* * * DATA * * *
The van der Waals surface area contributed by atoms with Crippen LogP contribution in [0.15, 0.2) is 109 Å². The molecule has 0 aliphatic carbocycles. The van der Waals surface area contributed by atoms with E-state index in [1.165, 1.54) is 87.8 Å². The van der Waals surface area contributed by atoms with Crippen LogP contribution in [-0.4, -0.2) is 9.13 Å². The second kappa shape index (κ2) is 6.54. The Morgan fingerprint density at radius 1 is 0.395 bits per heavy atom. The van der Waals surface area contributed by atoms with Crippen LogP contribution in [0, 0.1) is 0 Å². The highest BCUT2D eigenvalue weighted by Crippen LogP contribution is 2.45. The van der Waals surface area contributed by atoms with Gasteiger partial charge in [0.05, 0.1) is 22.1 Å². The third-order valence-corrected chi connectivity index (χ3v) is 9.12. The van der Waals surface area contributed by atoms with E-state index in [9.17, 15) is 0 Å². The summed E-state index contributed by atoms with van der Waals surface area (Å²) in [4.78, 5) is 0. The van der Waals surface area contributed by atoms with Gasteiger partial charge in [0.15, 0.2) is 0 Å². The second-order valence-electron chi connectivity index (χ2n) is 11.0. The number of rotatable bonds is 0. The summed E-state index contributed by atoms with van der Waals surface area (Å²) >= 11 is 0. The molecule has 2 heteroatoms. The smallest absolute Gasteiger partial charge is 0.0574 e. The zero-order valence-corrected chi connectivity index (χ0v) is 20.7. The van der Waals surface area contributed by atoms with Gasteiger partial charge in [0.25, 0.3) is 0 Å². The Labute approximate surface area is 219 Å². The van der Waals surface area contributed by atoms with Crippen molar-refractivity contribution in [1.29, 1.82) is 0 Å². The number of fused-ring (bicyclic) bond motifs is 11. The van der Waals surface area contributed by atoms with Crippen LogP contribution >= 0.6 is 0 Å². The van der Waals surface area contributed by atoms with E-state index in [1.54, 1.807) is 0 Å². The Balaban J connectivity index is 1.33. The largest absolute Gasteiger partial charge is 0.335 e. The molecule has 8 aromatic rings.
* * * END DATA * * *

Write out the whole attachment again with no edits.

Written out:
The van der Waals surface area contributed by atoms with Crippen LogP contribution in [0.15, 0.2) is 109 Å². The molecule has 0 aliphatic carbocycles. The van der Waals surface area contributed by atoms with E-state index in [1.165, 1.54) is 87.8 Å². The van der Waals surface area contributed by atoms with Crippen LogP contribution in [-0.4, -0.2) is 9.13 Å². The second kappa shape index (κ2) is 6.54. The Morgan fingerprint density at radius 1 is 0.395 bits per heavy atom. The van der Waals surface area contributed by atoms with Crippen LogP contribution in [0, 0.1) is 0 Å². The highest BCUT2D eigenvalue weighted by Crippen LogP contribution is 2.45. The van der Waals surface area contributed by atoms with Gasteiger partial charge in [0.05, 0.1) is 22.1 Å². The third-order valence-corrected chi connectivity index (χ3v) is 9.12. The van der Waals surface area contributed by atoms with E-state index in [9.17, 15) is 0 Å². The summed E-state index contributed by atoms with van der Waals surface area (Å²) in [4.78, 5) is 0. The van der Waals surface area contributed by atoms with Gasteiger partial charge in [0.15, 0.2) is 0 Å². The second-order valence-electron chi connectivity index (χ2n) is 11.0. The number of rotatable bonds is 0. The summed E-state index contributed by atoms with van der Waals surface area (Å²) >= 11 is 0. The molecule has 2 heteroatoms. The smallest absolute Gasteiger partial charge is 0.0574 e. The zero-order valence-corrected chi connectivity index (χ0v) is 20.7. The van der Waals surface area contributed by atoms with Gasteiger partial charge in [0.25, 0.3) is 0 Å². The Labute approximate surface area is 219 Å². The van der Waals surface area contributed by atoms with Crippen molar-refractivity contribution in [1.29, 1.82) is 0 Å². The number of fused-ring (bicyclic) bond motifs is 11. The van der Waals surface area contributed by atoms with Crippen LogP contribution >= 0.6 is 0 Å². The van der Waals surface area contributed by atoms with E-state index in [1.54, 1.807) is 0 Å². The Balaban J connectivity index is 1.33. The largest absolute Gasteiger partial charge is 0.335 e. The molecule has 8 aromatic rings.